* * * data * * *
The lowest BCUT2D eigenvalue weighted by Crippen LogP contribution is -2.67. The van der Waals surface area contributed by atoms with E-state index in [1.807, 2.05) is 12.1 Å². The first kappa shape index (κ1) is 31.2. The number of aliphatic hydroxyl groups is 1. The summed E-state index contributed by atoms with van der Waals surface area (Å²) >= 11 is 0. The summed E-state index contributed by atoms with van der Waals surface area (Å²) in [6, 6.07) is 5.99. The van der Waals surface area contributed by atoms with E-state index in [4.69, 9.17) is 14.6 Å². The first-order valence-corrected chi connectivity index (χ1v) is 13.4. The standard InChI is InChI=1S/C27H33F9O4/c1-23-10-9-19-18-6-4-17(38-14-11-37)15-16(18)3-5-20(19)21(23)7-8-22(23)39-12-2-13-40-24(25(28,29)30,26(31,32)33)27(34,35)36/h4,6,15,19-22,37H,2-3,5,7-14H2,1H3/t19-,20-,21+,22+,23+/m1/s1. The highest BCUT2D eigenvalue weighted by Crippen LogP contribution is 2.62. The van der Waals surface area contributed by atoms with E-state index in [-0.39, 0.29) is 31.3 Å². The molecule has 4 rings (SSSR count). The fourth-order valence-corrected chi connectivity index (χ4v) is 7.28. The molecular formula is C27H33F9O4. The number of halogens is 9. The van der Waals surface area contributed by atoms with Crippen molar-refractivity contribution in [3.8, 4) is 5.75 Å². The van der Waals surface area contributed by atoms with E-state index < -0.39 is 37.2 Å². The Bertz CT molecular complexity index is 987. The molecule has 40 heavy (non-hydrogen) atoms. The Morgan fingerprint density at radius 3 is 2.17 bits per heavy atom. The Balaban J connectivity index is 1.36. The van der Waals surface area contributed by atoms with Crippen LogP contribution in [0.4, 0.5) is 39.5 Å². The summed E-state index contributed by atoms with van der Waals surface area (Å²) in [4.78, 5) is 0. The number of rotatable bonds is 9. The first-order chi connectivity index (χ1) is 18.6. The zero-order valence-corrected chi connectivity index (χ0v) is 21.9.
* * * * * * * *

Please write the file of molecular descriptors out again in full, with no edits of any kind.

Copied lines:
The lowest BCUT2D eigenvalue weighted by Crippen LogP contribution is -2.67. The van der Waals surface area contributed by atoms with E-state index in [1.807, 2.05) is 12.1 Å². The first kappa shape index (κ1) is 31.2. The number of aliphatic hydroxyl groups is 1. The summed E-state index contributed by atoms with van der Waals surface area (Å²) >= 11 is 0. The summed E-state index contributed by atoms with van der Waals surface area (Å²) in [6, 6.07) is 5.99. The van der Waals surface area contributed by atoms with E-state index in [4.69, 9.17) is 14.6 Å². The first-order valence-corrected chi connectivity index (χ1v) is 13.4. The standard InChI is InChI=1S/C27H33F9O4/c1-23-10-9-19-18-6-4-17(38-14-11-37)15-16(18)3-5-20(19)21(23)7-8-22(23)39-12-2-13-40-24(25(28,29)30,26(31,32)33)27(34,35)36/h4,6,15,19-22,37H,2-3,5,7-14H2,1H3/t19-,20-,21+,22+,23+/m1/s1. The highest BCUT2D eigenvalue weighted by Crippen LogP contribution is 2.62. The van der Waals surface area contributed by atoms with E-state index in [-0.39, 0.29) is 31.3 Å². The molecule has 4 rings (SSSR count). The fourth-order valence-corrected chi connectivity index (χ4v) is 7.28. The molecular formula is C27H33F9O4. The number of halogens is 9. The van der Waals surface area contributed by atoms with Crippen molar-refractivity contribution in [3.8, 4) is 5.75 Å². The van der Waals surface area contributed by atoms with E-state index < -0.39 is 37.2 Å². The Bertz CT molecular complexity index is 987. The molecule has 40 heavy (non-hydrogen) atoms. The Morgan fingerprint density at radius 3 is 2.17 bits per heavy atom. The Balaban J connectivity index is 1.36. The van der Waals surface area contributed by atoms with Crippen LogP contribution in [0.4, 0.5) is 39.5 Å². The summed E-state index contributed by atoms with van der Waals surface area (Å²) in [4.78, 5) is 0. The number of rotatable bonds is 9. The first-order chi connectivity index (χ1) is 18.6. The zero-order valence-corrected chi connectivity index (χ0v) is 21.9.